Some regularly grouse about my on-time performance. “Ugh, we’re soooo late again,” Sassafrass the sixth-grader gripes to Lulubelle, who replies, “I know! Right?” whenever we pull into the school parking lot — a minute early.

“Where were you?” they demanded this time.

I was tempted to reply that I’d been sunning myself and lost track of the hour. But being a steely, stoic professional, I told them Tarkus needed some work, so I had to grab new wheels to ensure them a safe, comfortable ride.

The highlight of the rest of my day was getting nailed in the back of the head by Pismeyer’s football while I navigated a treacherous, narrow downhill curve. A notorious projectile specialist, Pismeyer denied tossing the pigskin. It was only after pulling over that I extracted a confession from Brutus, who insisted that he’d merely forced a fumble by Jehosaphat.

Such was my reward for moving them to seats directly behind me.

Thursday

My morning was going reasonably well until one of the Helga Poppin kids tracked dog doo into the bus, leaving a pungent trail most of the way down the aisle. As soon as it was noticed by the student body, the foul aroma set off a panicked stampede to the front and back, and the frantic opening of every window.

By the time I pulled in to the school driveway, the kids were in a complete uproar. None heeded my increasingly desperate pleas on the PA to lift the handle on the back door and de-activate the beeper. There was no way I could get there through the huddled, yowling masses in time to stop the beeping from becoming an all-out alarm. (The system is designed to make someone walk the length of the bus in case sleeping or hiding children remain on board after a trip.)

I’d just like to say that nothing fluffs one’s professional self-esteem like setting off the bus alarm outside a school. Silencing the blaring horn takes several steps — sometimes they work, sometimes they don’t — that may include moving the bus, never a good idea in an area crawling with kids.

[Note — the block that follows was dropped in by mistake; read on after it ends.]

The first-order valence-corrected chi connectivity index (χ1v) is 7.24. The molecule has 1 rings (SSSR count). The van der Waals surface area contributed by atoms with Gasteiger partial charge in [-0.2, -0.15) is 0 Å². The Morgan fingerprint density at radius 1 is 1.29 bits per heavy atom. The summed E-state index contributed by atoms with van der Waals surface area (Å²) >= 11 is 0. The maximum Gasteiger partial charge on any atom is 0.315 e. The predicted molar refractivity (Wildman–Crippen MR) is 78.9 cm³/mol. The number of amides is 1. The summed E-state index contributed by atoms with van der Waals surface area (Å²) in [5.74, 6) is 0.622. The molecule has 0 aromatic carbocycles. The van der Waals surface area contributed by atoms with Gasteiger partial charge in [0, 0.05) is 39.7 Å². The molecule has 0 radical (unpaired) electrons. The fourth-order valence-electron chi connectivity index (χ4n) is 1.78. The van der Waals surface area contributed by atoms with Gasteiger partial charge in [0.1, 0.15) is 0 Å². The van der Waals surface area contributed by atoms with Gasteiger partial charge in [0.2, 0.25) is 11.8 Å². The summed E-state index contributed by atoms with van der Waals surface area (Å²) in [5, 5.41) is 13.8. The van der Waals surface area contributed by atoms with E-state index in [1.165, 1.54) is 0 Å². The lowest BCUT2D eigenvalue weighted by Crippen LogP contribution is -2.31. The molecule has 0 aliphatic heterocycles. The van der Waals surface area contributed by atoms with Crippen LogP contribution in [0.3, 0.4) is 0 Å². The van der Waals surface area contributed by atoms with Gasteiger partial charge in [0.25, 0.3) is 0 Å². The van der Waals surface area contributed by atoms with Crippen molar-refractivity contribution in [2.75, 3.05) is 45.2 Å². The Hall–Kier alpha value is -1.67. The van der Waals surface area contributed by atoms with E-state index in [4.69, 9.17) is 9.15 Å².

Somehow, I managed to get the hysterical children in the front off, then convince the rest in the rear to gingerly make their way up the aisle and out the door before someone called the police to serve me with a summons for disturbing the peace. Even so, teachers, school officials and my fellow drivers gathered to gawk at the spectacle.

Cleanup, with mop and pail back at the compound, was a gag-inducing effort after a rather unpleasant ride with the windows open and the overhead fans on.

Friday

Fearing Biblical infestations of boils and locusts, I was afflicted by a flood instead.

While hitting a bump during my morning middle school run, I heard a heavy plonk in the storage compartment next to my seat where I stash the travel mug for my breaks. Taking a peek while stopped at a light, I was treated to the sight of all my paperwork awash in a sea of joe.

The mug had capsized, opening the lid and unleashing fragrant hell.

“Hey, it smells like coffee in here!” announced Zoot Horn, the nosy sixth-grader who sits behind me.